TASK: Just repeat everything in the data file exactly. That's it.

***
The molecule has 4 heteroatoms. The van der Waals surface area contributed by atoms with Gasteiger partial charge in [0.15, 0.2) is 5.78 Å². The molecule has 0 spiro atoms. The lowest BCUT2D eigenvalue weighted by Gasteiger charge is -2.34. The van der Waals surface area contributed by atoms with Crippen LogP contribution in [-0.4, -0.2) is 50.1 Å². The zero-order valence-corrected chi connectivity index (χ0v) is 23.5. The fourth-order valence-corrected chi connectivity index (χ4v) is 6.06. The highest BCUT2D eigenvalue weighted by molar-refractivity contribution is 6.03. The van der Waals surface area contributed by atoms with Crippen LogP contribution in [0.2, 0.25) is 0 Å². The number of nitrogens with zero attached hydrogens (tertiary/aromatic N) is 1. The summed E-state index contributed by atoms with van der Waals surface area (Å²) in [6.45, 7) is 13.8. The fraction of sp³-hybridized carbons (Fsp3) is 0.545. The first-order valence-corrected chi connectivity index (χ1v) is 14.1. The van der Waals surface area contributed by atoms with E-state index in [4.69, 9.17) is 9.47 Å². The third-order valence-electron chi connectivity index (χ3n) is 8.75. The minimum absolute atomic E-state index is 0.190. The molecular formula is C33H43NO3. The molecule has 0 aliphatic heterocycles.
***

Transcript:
The molecule has 4 heteroatoms. The van der Waals surface area contributed by atoms with Gasteiger partial charge in [0.15, 0.2) is 5.78 Å². The molecule has 0 spiro atoms. The lowest BCUT2D eigenvalue weighted by Gasteiger charge is -2.34. The van der Waals surface area contributed by atoms with Crippen LogP contribution in [-0.4, -0.2) is 50.1 Å². The zero-order valence-corrected chi connectivity index (χ0v) is 23.5. The fourth-order valence-corrected chi connectivity index (χ4v) is 6.06. The highest BCUT2D eigenvalue weighted by molar-refractivity contribution is 6.03. The van der Waals surface area contributed by atoms with Crippen LogP contribution in [0.2, 0.25) is 0 Å². The number of nitrogens with zero attached hydrogens (tertiary/aromatic N) is 1. The summed E-state index contributed by atoms with van der Waals surface area (Å²) in [6.45, 7) is 13.8. The fraction of sp³-hybridized carbons (Fsp3) is 0.545. The first-order valence-corrected chi connectivity index (χ1v) is 14.1. The van der Waals surface area contributed by atoms with E-state index in [4.69, 9.17) is 9.47 Å². The third-order valence-electron chi connectivity index (χ3n) is 8.75. The minimum absolute atomic E-state index is 0.190. The molecular formula is C33H43NO3. The molecule has 0 aliphatic heterocycles.